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Incorporation of Non-Canonical Proline Residues into Proteins Expressed in Escherichia coli


Breunig, Stephanie Lynne (2023) Incorporation of Non-Canonical Proline Residues into Proteins Expressed in Escherichia coli. Dissertation (Ph.D.), California Institute of Technology. doi:10.7907/8nj2-v152.


Non-canonical proline residues expand the chemical space about proline, while maintaining some conformational properties of the canonical residue. The translational machinery of Escherichia coli can accommodate close structural analogs of proline, which has enabled the production of recombinant proteins that contain non-canonical residues at proline positions. However, proline mutagenesis in E. coli is restricted to a relatively small set of proline variants, and protein science and engineering efforts utilizing non-canonical proline residues are limited.

This thesis aims to expand the scope of proline analogs that can be accepted by E. coli, and demonstrate the utility of proline mutagenesis in modifying and studying protein behavior. In Chapter II, we describe the incorporation of three aliphatic proline residues into recombinantly-produced insulin, and find that these modest modifications at ProB28 alter the biophysical properties of the therapeutic protein. In particular, the addition of an exocyclic olefin at B28 accelerated insulin fibril formation, while 4-methyl substituents increased the rate of dissociation from the pharmaceutically-formulated insulin hexamer. We expand our proline mutagenesis approach to monomeric insulins in Chapter III. 4-fluorinated proline analogs replaced ProB29 of the fast-acting insulin lispro; 4S-fluorination of ProB29 slowed fibril formation. Chapter IV describes the incorporation of the photo-activatable proline analog "photo-proline" into proteins expressed in E. coli, and Chapter V discusses our efforts to engineer the E. coli prolyl-tRNA synthetase to accommodate more diverse proline substrates. Together, this work expands the proline analogs accessible to recombinant expression in E. coli, and demonstrates their use in probing and engineering the biophysical properties of proteins.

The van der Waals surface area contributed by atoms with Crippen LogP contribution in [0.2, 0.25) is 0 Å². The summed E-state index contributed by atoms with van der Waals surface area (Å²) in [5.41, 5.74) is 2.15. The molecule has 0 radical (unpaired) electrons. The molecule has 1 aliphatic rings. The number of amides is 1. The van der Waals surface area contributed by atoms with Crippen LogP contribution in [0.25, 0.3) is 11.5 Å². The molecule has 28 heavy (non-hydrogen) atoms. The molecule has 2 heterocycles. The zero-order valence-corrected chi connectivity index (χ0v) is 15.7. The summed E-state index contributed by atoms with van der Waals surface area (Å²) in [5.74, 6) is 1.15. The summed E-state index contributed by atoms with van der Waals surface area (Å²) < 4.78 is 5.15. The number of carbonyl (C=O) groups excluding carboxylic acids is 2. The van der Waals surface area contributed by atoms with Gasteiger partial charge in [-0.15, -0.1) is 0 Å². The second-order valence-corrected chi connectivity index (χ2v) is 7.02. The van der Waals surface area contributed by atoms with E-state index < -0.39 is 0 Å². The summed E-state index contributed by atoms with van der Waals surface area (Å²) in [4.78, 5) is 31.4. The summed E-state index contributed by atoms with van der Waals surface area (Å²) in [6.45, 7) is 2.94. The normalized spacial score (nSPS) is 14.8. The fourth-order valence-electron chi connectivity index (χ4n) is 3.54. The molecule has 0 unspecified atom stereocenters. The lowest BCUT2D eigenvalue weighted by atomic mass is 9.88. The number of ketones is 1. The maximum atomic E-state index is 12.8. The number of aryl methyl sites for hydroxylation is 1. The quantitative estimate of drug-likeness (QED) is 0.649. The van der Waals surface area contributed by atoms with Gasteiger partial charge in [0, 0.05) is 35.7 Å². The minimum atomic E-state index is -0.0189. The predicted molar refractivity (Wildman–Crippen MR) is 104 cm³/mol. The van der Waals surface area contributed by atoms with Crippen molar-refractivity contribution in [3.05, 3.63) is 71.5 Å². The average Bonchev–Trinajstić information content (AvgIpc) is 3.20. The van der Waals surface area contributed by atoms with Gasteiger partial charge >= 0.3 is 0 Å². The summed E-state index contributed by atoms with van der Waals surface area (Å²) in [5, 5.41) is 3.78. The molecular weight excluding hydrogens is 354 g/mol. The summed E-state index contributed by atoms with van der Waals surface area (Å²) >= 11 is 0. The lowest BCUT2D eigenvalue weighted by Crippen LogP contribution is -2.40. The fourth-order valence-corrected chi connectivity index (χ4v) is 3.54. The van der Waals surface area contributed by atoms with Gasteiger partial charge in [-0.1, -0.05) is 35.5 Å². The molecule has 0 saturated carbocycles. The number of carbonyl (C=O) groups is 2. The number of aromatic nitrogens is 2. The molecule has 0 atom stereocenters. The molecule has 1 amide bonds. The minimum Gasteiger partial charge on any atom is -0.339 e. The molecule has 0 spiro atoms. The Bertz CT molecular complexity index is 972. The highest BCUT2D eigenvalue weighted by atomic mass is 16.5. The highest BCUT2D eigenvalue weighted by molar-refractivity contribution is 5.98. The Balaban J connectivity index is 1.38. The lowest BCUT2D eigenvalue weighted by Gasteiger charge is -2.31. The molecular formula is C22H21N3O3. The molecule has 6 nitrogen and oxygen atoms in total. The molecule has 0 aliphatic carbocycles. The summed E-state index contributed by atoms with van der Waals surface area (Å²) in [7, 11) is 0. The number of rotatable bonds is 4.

Item Type:Thesis (Dissertation (Ph.D.))
Subject Keywords:Proline, non-canonical amino acid, residue-specific incorporation, protein engineering, insulin
Degree Grantor:California Institute of Technology
Division:Chemistry and Chemical Engineering
Major Option:Chemistry
Thesis Availability:Public (worldwide access)
Research Advisor(s):
  • Tirrell, David A.
Thesis Committee:
  • Dougherty, Dennis A. (chair)
  • Mayo, Stephen L.
  • Stoltz, Brian M.
  • Tirrell, David A.
Defense Date:5 May 2023
Funding AgencyGrant Number
National Institutes of Health1R01GM134013-01
National Science Foundation Graduate Research Fellowship1745301
Juvenile Diabetes Research Foundation3-IND-2015-118-I-X
Record Number:CaltechTHESIS:05222023-030948313
Persistent URL:
Related URLs:
URLURL TypeDescription
http://10.1016/bs.mie.2021.05.008DOIIntroduction adapted for Chapter 1.
Breunig, Stephanie Lynne0000-0002-8665-6363
Default Usage Policy:No commercial reproduction, distribution, display or performance rights in this work are provided.
ID Code:15200
Deposited By: Stephanie Breunig
Deposited On:23 May 2023 22:37
Last Modified:18 Mar 2024 18:24

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